I’m reminded of the stereotypical boxing referee you see in the movies. Before the fight, he says to the boxers, “I want a clean fight boys. Keep it clean.” Let the boxers have at each other on review sites, but if you are going to stand back while one hits the other below the belt, then we defamation attorneys are going to step in.
Yelp is based in San Francisco and is viewed there as a favored son for some reason. When someone dares to challenge Yelp or its postings, many of our Northern California neighbors get exercised. I received several calls from media outlets over the past couple of days, seeking comment on the case of Steven Biegel v. Christopher Norberg, an Internet defamation case involving Yelp.com.
The simple facts are these. Norberg was treated by Biegel, a Chiropractor. Norberg was told the treatment would cost a certain amount if he was paying for it out of his own pocket, but his insurance company was allegedly billed at a much higher rate. This apparently bothered Norberg, so he posted a review on Yelp.com, giving Biegel just one star and questioning the honesty of his billing practices. When Biegel complained about the review, Norberg replaced it with a new entry, accusing Biegel of attempting to harass him into silence. Biegel then responded by suing Norberg for defamation. The trial is set for March 2009.
Note that Yelp is not being sued, only the person that actually posted the allegedly defamatory statements. Nonetheless, many are bothered by such a lawsuit, concerned that it will have a chilling effect on the willingness of people to post their views on sites such as Yelp.com and Citysearch.com. Some have suggested to me that just as the website is immune from liability for anything said by visitors, that immunity should be extended to the visitors as well.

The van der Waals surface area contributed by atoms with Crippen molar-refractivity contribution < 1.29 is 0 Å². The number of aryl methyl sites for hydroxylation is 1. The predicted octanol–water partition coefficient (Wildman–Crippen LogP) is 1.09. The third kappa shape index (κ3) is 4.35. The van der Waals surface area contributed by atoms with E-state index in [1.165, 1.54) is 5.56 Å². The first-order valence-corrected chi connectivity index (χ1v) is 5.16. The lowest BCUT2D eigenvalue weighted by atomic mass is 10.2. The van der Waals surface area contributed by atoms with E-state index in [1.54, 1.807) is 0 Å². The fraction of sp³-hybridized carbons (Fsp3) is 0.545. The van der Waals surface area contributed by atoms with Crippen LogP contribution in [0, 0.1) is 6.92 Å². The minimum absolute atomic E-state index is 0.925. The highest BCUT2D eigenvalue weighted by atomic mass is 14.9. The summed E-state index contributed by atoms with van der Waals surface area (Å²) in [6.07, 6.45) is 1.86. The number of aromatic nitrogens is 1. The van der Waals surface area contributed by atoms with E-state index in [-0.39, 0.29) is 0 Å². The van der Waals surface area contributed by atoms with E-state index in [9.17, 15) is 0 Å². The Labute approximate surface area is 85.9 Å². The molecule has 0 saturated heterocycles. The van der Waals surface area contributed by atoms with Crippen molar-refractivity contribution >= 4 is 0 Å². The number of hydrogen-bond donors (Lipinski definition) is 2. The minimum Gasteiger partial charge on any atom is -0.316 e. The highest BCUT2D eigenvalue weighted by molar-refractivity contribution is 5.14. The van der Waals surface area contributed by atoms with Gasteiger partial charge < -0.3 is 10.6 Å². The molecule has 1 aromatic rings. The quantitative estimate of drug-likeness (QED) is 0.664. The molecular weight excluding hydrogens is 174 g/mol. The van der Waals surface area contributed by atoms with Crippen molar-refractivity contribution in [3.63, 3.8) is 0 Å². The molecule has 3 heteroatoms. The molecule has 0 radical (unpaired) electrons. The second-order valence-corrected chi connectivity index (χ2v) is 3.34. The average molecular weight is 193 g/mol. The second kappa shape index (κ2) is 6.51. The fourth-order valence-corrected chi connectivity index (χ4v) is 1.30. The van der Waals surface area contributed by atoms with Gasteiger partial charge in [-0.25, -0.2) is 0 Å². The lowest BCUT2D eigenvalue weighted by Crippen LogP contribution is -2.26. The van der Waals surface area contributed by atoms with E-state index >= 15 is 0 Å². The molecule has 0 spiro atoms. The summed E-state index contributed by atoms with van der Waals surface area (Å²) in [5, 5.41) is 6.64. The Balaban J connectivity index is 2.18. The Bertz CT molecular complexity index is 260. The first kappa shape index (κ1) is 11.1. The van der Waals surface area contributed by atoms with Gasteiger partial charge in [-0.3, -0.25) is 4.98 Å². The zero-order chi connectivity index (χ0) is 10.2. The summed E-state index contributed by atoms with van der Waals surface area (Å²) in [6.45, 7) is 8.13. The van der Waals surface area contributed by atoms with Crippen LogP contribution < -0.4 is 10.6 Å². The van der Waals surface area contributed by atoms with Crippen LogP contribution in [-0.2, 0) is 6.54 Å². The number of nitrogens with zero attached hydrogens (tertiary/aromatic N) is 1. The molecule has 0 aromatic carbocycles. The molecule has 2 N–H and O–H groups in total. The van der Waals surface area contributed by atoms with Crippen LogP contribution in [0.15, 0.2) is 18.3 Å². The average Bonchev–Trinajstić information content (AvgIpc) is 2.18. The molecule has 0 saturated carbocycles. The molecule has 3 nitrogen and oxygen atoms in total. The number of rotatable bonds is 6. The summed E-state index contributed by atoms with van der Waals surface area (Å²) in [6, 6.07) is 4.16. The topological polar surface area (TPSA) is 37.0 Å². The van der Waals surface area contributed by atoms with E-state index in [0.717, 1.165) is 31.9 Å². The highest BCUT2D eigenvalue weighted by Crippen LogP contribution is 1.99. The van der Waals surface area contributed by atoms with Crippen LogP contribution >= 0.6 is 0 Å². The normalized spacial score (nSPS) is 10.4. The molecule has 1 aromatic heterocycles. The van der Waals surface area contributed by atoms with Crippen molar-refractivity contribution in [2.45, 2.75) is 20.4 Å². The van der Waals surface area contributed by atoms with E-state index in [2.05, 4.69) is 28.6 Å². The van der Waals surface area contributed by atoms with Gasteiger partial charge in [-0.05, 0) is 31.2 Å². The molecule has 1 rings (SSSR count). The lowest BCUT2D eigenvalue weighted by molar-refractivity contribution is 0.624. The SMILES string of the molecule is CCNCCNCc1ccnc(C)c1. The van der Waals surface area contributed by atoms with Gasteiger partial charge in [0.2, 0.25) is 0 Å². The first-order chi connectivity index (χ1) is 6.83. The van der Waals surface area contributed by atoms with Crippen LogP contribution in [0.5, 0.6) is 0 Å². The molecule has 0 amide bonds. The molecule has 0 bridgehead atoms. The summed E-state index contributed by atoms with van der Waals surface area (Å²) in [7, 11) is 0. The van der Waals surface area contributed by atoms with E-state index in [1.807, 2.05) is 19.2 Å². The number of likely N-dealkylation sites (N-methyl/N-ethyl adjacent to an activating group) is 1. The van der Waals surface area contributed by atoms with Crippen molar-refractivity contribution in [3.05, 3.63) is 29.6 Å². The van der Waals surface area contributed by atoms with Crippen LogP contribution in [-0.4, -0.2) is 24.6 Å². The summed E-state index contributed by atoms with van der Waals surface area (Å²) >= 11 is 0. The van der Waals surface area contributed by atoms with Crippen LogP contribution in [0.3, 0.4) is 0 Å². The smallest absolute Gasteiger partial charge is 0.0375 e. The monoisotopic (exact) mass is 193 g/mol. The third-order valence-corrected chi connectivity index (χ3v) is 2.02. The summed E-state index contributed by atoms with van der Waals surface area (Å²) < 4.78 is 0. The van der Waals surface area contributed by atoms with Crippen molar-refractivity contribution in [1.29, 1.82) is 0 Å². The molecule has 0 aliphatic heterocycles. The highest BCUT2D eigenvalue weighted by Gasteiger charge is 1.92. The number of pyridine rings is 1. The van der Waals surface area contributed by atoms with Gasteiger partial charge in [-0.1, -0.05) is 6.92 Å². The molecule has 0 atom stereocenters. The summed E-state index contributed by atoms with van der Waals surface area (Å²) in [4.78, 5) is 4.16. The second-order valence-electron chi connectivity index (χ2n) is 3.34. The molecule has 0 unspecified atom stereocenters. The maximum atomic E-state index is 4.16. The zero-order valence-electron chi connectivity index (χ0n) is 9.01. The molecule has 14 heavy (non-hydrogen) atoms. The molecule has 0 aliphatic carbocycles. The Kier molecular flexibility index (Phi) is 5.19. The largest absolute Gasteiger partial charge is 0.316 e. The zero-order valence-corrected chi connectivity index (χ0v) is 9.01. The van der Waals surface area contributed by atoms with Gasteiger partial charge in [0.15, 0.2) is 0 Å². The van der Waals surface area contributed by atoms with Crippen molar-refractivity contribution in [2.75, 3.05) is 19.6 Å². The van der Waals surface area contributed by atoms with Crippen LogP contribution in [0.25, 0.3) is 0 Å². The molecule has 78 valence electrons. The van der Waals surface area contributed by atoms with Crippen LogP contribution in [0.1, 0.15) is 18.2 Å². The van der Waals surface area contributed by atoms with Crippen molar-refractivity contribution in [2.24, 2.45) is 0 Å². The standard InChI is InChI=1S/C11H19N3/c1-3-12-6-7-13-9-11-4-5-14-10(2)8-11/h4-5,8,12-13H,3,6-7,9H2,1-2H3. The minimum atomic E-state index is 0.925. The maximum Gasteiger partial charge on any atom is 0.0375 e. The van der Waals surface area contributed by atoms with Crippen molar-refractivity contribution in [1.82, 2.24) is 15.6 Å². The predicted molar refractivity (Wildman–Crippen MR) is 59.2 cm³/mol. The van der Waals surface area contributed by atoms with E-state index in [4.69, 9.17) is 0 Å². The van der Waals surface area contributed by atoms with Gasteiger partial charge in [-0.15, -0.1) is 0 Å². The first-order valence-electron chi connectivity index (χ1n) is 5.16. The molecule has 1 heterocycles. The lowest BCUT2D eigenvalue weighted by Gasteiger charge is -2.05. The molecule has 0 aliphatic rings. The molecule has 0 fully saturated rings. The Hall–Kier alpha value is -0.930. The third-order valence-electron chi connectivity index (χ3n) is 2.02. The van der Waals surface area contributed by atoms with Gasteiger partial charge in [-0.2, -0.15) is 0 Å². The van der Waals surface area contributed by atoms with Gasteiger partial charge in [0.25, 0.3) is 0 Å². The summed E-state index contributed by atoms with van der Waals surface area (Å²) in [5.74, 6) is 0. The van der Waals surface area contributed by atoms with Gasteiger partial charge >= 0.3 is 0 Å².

I fought at the forefront of cases involving the Communications Decency Act, which shields website operators from liability for the comments of others, because that make infinite sense. We would not have open forums and dialog on the Internet if the website operators had to fact check every comment posted.
But on the issue of whether those who post the comments should be protected, I find myself cast as the curmudgeon, seeking to stifle freedom of speech. Here is how the San Francisco Chronicle quoted me:
“Sites that are seemingly well intended are turning into wastelands of defamatory and unspecified allegations,” said Aaron Morris, a partner with Morris & Stone LLP in Orange County who is not involved in the case. “There needs to be some sort of blowback against unfettered speech. People should be able to go on and say, ‘That’s not a true statement about me, and I need to be able to attack this.’ “
If everyone played nice, review sites would not be a problem. But they don’t. Suits against those who post defamatory statements won’t chill free speech, but they will chill defamatory speech, and that’s a good thing. You see, those seemingly helpful reviews you are reading on line are being gamed big time, and there must be a means to fight back. I receive calls every day from businesses that are being falsely trashed by competitors. In one case it was discovered that a company had employed a full time defamer (my designation, not theirs), whose job was to spend all day every day, creating false identities in order to post false reviews, blogs and websites about competitors. I’d love to say that it will all come out in the wash; that a good business will receive enough good reviews to override the false statements, but that is not the case. Whereas a legitimate reviewer will post their remarks and go about their business, these professional defamers utilize SEO methods to move the defamatory blogs and websites to the top of the heap. Honest reviews don’t stand a chance against the bogus ones.
So what about the Norbergs of the world, who just want to post their comments without fear of legal action? Yes, the target of the criticism can file an action, but he will pay a heavy price if the posting was not defamatory. The poster can first respond with a simple anti-SLAPP motion, which stops everything including discovery and allows the court to determine whether the speech was protected and whether the plaintiff has a chance of prevailing. If the motion is granted, the plaintiff pays all of the poster’s attorney fees. He’ll then come to me, and we’ll file a SLAPP BACK action, suing the prior plaintiff for malicious prosecution, winning the poster millions of dollars and me a beach house (individual results may vary). Now who is chilled?